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Author Topic: Is there a red shift anomaly  (Read 2096 times)

Offline jeffreyH

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Is there a red shift anomaly
« on: 21/02/2014 05:45:15 »
We look at the Hubble expansion data and see the universe as expanding more rapidly but consider this. If we move to a point in space 1000 ly away and run the same Hubble sequence we will see things further away moving more quickly than those nearer. If we move yet another 1000 ly away we will also see things further away moving more quickly than those nearer. At any point in the universe at a point 13 billion years into the universes evolution this will be true. In other words the universe is actually slowing down with time and in x billion years time we should see some galaxies far away becoming less red shifted and those nearer becoming blue shifted. This all works because there is no special frame of reference according to relativity.
« Last Edit: 21/02/2014 05:47:16 by jeffreyH »


 

Offline jeffreyH

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Re: Is there a red shift anomaly
« Reply #1 on: 21/02/2014 06:14:38 »
This site has the type 1a supernova data and the Hubble plot. The main point to note is the clustering of the nova data. More populous data appears nearer to the origin. I am unsure whether this was an artifact of the data or not.

http://www.asnsw.com/node/720
« Last Edit: 21/02/2014 06:34:31 by jeffreyH »
 

Offline jeffreyH

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Re: Is there a red shift anomaly
« Reply #2 on: 21/02/2014 06:26:26 »
Another thing to consider is that if the acceleration were truly increasing the distance between the local group galaxies and those further out would have extended significantly and be noticeable. The local group is around 3.1 Mpc. This list shows those and others from neighboring groups.

http://en.wikipedia.org/wiki/List_of_nearest_galaxies

More data here.

http://en.wikipedia.org/wiki/List_of_galaxy_groups_and_clusters
« Last Edit: 21/02/2014 06:32:36 by jeffreyH »
 

Offline evan_au

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Re: Is there a red shift anomaly
« Reply #3 on: 21/02/2014 21:14:02 »
Quote
The main point to note is the clustering of the nova data. More populous data appears nearer to the origin. I am unsure whether this was an artifact of the data or not.
It is caused by the fact that more distant galaxies are fainter, so they need a bigger telescope (ideally space-based), observing for a longer period to detect them and estimate their distance.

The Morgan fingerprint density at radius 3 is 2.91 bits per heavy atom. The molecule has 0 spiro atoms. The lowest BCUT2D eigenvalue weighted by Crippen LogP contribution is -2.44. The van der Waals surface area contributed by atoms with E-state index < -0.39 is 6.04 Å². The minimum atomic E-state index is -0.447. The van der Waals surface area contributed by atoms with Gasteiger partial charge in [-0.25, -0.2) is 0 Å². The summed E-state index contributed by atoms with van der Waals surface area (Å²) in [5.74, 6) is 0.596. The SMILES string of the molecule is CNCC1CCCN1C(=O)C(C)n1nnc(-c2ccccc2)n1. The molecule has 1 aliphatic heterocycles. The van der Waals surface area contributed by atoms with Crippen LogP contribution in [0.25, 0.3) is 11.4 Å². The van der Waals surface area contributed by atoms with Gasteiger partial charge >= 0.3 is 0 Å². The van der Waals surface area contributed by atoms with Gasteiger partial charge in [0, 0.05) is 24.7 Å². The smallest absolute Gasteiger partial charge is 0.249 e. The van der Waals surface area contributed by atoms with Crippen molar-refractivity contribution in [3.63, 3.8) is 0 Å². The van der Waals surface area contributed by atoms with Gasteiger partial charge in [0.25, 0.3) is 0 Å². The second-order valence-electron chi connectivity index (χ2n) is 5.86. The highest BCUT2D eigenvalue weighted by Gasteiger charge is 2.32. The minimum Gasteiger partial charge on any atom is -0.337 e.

It is much easier to estimate the distance and relative velocity of closer galaxies.
 

Offline jeffreyH

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Re: Is there a red shift anomaly
« Reply #4 on: 21/02/2014 22:58:02 »
Quote
The main point to note is the clustering of the nova data. More populous data appears nearer to the origin. I am unsure whether this was an artifact of the data or not.
It is caused by the fact that more distant galaxies are fainter, so they need a bigger telescope (ideally space-based), observing for a longer period to detect them and estimate their distance.
It is much easier to estimate the distance and relative velocity of closer galaxies.

Thanks for that it answers the question. Actually I am going to disprove my own assertion about expansion and will post the details. I do that sort of thing.
 

Offline jeffreyH

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Re: Is there a red shift anomaly
« Reply #5 on: 22/02/2014 01:11:59 »
If we imagine 3 objects 1) The earth object A 2) Object B 1 million ly away and 3) Object C 2 million ly away. The light from Object B will take 1 million years to reach us and the light from object C will take 2 million years. If we imagine pushing the light from both B and C back 1 million years to the point where object B was and then calculate where object B determines object C to be it should be at the same position determined by an earth observer but only 1 million ly from B. We can get the velocity of C from B's perspective by subtracting the velocity of B as oberved from earth from that of C. This will show that 1 million years ago B obervered C to be moving at a lower velocity relative to itself. We can carry on this procedure back billions of years and should see a general slowing of expansion. How does this interpretation fit with the big bang theory? What would we see at the end of the inflationary period?

It would be interesting to see if the velocity of C seen by B matches the velocity of B as seen from earth 1 million ly later.
« Last Edit: 22/02/2014 01:21:38 by jeffreyH »
 

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Re: Is there a red shift anomaly
« Reply #5 on: 22/02/2014 01:11:59 »

 

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